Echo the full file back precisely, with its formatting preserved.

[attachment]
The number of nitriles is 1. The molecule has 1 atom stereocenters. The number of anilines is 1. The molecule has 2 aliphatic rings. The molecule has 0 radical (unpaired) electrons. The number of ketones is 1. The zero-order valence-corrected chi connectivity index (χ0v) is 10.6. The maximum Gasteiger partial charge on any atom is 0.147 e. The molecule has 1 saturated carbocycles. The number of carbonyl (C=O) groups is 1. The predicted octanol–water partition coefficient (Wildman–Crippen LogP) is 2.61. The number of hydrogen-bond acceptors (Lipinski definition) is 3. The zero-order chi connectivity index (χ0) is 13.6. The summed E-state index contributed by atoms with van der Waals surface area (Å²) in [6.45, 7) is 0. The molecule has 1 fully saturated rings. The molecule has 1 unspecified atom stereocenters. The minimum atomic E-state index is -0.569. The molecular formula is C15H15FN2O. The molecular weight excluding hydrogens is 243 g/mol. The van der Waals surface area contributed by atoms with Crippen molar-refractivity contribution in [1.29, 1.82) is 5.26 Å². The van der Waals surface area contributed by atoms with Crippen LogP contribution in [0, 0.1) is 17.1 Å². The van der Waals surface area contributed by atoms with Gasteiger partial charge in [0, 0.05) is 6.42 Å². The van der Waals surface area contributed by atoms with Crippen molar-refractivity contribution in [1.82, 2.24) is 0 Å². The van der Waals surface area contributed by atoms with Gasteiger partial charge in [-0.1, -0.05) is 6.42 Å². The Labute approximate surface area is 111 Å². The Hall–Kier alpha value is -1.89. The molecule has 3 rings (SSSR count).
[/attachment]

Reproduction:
The number of nitriles is 1. The molecule has 1 atom stereocenters. The number of anilines is 1. The molecule has 2 aliphatic rings. The molecule has 0 radical (unpaired) electrons. The number of ketones is 1. The zero-order valence-corrected chi connectivity index (χ0v) is 10.6. The maximum Gasteiger partial charge on any atom is 0.147 e. The molecule has 1 saturated carbocycles. The number of carbonyl (C=O) groups is 1. The predicted octanol–water partition coefficient (Wildman–Crippen LogP) is 2.61. The number of hydrogen-bond acceptors (Lipinski definition) is 3. The zero-order chi connectivity index (χ0) is 13.6. The summed E-state index contributed by atoms with van der Waals surface area (Å²) in [6.45, 7) is 0. The molecule has 1 fully saturated rings. The molecule has 1 unspecified atom stereocenters. The minimum atomic E-state index is -0.569. The molecular formula is C15H15FN2O. The molecular weight excluding hydrogens is 243 g/mol. The van der Waals surface area contributed by atoms with Crippen molar-refractivity contribution in [1.29, 1.82) is 5.26 Å². The van der Waals surface area contributed by atoms with Crippen LogP contribution in [0, 0.1) is 17.1 Å². The van der Waals surface area contributed by atoms with Gasteiger partial charge in [0, 0.05) is 6.42 Å². The van der Waals surface area contributed by atoms with Crippen molar-refractivity contribution in [1.82, 2.24) is 0 Å². The van der Waals surface area contributed by atoms with Gasteiger partial charge in [-0.1, -0.05) is 6.42 Å². The Labute approximate surface area is 111 Å². The Hall–Kier alpha value is -1.89. The molecule has 3 rings (SSSR count).